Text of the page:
Minimally Invasive Glaucoma Surgery (MIGS) is an advanced surgical treatment for Glaucoma. It aims to reduce intraocular pressure by either increasing outflow of aqueous humor or to reduce its production.
MIGS comprises a group of surgical procedures which share standard features.
What is the cause of Glaucoma?
Glaucoma is an eye disease known for its intense pressure caused by the inside of the eye. It is caused by multiple conditions that result in optic nerve damage that could cause blind spots and loss of vision. There are two main types of it –
- Primarily open-angle glaucoma, the more complex the types to detect, includes gradual loss of peripheral vision, leading to tunnel vision in advanced stages. It usually occurs in both the eyes and goes unnoticed by many.
- Acute angle-closure glaucoma, another common type of condition, is entirely different in its symptoms and signs. The symptoms include eye pain, sudden onset of visual disturbance, halos around lights, blurred vision, reddening of the eye, and even nausea and vomiting caused by the pain.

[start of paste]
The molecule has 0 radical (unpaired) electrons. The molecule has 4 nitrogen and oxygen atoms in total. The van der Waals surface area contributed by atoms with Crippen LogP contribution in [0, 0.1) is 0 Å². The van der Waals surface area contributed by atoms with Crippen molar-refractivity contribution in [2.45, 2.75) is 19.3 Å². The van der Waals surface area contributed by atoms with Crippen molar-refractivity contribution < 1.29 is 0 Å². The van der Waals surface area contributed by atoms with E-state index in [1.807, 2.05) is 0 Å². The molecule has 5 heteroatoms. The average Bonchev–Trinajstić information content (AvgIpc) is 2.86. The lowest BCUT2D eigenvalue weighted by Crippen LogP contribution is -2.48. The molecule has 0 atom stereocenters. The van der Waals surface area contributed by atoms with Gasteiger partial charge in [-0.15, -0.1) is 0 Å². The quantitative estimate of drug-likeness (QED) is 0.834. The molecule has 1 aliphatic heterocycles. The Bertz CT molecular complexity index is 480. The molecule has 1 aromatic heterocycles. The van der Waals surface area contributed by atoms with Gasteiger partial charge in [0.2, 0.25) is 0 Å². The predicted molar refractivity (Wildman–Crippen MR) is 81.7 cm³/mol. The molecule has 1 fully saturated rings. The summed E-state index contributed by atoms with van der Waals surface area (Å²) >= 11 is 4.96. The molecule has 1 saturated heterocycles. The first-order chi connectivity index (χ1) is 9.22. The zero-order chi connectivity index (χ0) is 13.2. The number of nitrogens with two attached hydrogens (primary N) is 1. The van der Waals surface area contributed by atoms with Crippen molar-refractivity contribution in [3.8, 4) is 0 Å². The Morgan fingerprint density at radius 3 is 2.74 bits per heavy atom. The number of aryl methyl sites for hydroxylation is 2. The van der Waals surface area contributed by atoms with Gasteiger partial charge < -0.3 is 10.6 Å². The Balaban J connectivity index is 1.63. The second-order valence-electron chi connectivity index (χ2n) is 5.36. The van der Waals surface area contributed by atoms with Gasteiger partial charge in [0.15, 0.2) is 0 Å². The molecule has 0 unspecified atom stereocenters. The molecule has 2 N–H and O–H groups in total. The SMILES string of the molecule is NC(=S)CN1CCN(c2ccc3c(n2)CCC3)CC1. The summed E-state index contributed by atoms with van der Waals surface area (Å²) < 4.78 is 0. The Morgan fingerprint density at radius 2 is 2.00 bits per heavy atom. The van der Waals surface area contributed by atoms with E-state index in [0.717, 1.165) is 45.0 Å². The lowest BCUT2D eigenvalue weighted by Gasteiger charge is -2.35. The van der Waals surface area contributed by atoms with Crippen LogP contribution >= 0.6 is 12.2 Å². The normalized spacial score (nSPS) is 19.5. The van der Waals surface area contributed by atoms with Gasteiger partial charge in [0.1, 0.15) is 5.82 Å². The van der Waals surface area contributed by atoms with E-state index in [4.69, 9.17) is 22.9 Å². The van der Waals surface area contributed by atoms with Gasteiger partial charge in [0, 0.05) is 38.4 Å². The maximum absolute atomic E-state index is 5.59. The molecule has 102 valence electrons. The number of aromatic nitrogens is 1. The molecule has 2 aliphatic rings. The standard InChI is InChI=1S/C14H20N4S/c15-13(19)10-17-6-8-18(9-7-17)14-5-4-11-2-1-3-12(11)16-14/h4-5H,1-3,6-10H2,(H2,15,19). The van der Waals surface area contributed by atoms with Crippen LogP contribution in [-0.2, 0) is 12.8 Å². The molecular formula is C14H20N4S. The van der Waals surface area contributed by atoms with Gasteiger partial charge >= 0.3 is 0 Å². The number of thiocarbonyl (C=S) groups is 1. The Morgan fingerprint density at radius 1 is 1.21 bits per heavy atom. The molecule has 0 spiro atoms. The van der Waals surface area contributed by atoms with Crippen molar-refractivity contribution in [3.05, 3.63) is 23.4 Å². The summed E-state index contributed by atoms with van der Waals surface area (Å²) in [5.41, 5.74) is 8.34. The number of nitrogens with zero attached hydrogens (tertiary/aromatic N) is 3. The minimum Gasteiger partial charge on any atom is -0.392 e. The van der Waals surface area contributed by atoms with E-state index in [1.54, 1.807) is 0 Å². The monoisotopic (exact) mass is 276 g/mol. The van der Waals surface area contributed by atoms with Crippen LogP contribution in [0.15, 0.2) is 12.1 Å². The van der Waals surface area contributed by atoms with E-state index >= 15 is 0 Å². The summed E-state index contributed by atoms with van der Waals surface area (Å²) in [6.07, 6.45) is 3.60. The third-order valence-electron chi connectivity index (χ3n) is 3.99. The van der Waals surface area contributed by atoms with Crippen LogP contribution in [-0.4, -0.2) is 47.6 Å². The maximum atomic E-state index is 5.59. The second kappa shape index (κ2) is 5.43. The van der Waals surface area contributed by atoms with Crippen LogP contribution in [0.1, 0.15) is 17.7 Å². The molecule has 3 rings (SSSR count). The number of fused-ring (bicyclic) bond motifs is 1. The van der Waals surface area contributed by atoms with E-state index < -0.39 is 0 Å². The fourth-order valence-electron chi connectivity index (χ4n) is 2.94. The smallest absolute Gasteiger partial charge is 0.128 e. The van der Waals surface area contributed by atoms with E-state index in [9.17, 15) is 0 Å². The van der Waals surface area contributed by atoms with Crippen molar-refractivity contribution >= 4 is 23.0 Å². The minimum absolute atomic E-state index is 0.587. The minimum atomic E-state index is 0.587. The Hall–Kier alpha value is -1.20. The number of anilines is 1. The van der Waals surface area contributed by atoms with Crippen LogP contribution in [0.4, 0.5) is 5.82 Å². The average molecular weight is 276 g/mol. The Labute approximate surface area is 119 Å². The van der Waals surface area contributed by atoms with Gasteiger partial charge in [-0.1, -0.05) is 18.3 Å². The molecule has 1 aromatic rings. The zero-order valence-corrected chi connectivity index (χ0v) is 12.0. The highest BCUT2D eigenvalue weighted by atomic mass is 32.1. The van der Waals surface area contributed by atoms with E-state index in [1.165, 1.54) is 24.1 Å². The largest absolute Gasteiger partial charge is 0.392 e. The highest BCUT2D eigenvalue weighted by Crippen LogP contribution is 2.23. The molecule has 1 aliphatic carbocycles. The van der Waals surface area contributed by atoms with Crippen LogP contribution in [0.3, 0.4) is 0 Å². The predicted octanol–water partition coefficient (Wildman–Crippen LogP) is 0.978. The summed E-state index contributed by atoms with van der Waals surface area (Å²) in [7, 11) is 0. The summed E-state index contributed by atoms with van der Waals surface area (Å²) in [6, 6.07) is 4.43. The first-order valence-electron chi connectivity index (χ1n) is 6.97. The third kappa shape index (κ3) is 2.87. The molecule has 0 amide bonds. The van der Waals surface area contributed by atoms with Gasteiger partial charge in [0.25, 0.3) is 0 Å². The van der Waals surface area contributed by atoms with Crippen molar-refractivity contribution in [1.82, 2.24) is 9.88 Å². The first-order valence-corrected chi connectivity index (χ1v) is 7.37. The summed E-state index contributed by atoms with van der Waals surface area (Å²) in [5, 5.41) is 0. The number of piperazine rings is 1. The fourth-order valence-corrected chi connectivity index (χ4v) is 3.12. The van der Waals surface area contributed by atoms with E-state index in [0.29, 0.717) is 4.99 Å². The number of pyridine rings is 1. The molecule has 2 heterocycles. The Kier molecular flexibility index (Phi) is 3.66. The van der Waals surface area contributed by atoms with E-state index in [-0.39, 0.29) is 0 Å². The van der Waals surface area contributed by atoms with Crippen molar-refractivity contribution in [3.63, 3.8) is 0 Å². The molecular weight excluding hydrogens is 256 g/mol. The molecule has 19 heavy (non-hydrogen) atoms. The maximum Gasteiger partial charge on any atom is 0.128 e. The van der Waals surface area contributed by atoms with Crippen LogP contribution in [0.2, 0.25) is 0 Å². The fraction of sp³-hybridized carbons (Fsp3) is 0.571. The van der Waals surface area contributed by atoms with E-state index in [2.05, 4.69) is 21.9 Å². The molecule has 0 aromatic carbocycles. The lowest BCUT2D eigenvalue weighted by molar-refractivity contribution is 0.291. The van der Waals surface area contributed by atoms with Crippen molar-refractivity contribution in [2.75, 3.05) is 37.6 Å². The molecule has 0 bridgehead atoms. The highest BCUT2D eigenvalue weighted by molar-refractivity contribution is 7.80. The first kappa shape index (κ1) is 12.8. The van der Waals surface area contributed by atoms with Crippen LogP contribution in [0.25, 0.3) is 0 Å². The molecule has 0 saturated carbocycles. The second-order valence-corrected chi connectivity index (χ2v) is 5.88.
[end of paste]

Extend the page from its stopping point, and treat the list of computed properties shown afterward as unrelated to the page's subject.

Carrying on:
Sadly, there is no absolute cure for glaucoma, nor can the damaged vision could be restored. However, doctors have suggested some treatment options for the condition, including oral medications, eye drops, or surgery. If caught early enough and treated appropriately, the damage could be prevented.
How does MIGS treatment help to cure the disease?
Minimally invasive glaucoma surgery or MIGS is a treatment that is used to prevent or reduce damage to the optic nerve without as many complications and is achieved through a more confined procedure. Such procedures are done with lasers or by making microscopic-sized incisions using tiny instruments. MIGS are considered extremely safe, which could be broken down into the following methods-
- Redirecting excess fluid to lower pressure.
- Improving the eye’s drainage system to lower pressure.
- Decreasing the production of ocular fluid to lower pressure.
MIGS procedures involved a minimally invasive approach, often with minor cuts or micro-incisions through the cornea that causes the least amount of trauma to surrounding scleral and conjunctival tissues. MIGS procedures often reduce discomfort and lead to more rapid recovery periods.